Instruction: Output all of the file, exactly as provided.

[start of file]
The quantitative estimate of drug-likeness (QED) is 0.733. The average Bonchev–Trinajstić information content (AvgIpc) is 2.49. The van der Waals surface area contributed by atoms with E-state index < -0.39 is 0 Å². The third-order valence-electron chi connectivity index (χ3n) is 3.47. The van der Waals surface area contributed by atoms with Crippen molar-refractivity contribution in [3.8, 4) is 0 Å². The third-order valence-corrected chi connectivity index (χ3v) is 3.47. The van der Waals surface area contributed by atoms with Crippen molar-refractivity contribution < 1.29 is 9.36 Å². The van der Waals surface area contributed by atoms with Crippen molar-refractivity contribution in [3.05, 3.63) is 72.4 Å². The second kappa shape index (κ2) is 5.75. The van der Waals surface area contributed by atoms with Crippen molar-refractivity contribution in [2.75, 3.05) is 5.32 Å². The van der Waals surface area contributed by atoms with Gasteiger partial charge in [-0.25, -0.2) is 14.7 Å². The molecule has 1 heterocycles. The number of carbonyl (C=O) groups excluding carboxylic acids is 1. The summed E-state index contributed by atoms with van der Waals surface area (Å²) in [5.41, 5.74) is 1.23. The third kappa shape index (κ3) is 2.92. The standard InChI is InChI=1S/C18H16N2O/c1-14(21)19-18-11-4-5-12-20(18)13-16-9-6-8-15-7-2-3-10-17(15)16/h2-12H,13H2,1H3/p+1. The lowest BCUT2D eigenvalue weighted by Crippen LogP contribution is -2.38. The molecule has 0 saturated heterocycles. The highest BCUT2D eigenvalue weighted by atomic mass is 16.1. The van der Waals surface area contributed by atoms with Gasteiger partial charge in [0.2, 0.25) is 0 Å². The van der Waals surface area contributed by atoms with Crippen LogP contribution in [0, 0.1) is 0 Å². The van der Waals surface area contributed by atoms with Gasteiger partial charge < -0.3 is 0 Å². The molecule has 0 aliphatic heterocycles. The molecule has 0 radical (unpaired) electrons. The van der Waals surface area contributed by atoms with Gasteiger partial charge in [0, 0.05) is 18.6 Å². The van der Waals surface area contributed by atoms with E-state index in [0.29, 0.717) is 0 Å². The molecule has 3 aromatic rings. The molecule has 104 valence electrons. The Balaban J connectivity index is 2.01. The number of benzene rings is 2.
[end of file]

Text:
The quantitative estimate of drug-likeness (QED) is 0.733. The average Bonchev–Trinajstić information content (AvgIpc) is 2.49. The van der Waals surface area contributed by atoms with E-state index < -0.39 is 0 Å². The third-order valence-electron chi connectivity index (χ3n) is 3.47. The van der Waals surface area contributed by atoms with Crippen molar-refractivity contribution in [3.8, 4) is 0 Å². The third-order valence-corrected chi connectivity index (χ3v) is 3.47. The van der Waals surface area contributed by atoms with Crippen molar-refractivity contribution < 1.29 is 9.36 Å². The van der Waals surface area contributed by atoms with Crippen molar-refractivity contribution in [3.05, 3.63) is 72.4 Å². The second kappa shape index (κ2) is 5.75. The van der Waals surface area contributed by atoms with Crippen molar-refractivity contribution in [2.75, 3.05) is 5.32 Å². The van der Waals surface area contributed by atoms with Gasteiger partial charge in [-0.25, -0.2) is 14.7 Å². The molecule has 1 heterocycles. The number of carbonyl (C=O) groups excluding carboxylic acids is 1. The summed E-state index contributed by atoms with van der Waals surface area (Å²) in [5.41, 5.74) is 1.23. The third kappa shape index (κ3) is 2.92. The standard InChI is InChI=1S/C18H16N2O/c1-14(21)19-18-11-4-5-12-20(18)13-16-9-6-8-15-7-2-3-10-17(15)16/h2-12H,13H2,1H3/p+1. The lowest BCUT2D eigenvalue weighted by Crippen LogP contribution is -2.38. The molecule has 0 saturated heterocycles. The highest BCUT2D eigenvalue weighted by atomic mass is 16.1. The van der Waals surface area contributed by atoms with Gasteiger partial charge in [0.2, 0.25) is 0 Å². The van der Waals surface area contributed by atoms with Crippen LogP contribution in [0, 0.1) is 0 Å². The van der Waals surface area contributed by atoms with Gasteiger partial charge < -0.3 is 0 Å². The molecule has 0 aliphatic heterocycles. The molecule has 0 radical (unpaired) electrons. The van der Waals surface area contributed by atoms with Gasteiger partial charge in [0, 0.05) is 18.6 Å². The van der Waals surface area contributed by atoms with E-state index in [0.29, 0.717) is 0 Å². The molecule has 3 aromatic rings. The molecule has 104 valence electrons. The Balaban J connectivity index is 2.01. The number of benzene rings is 2.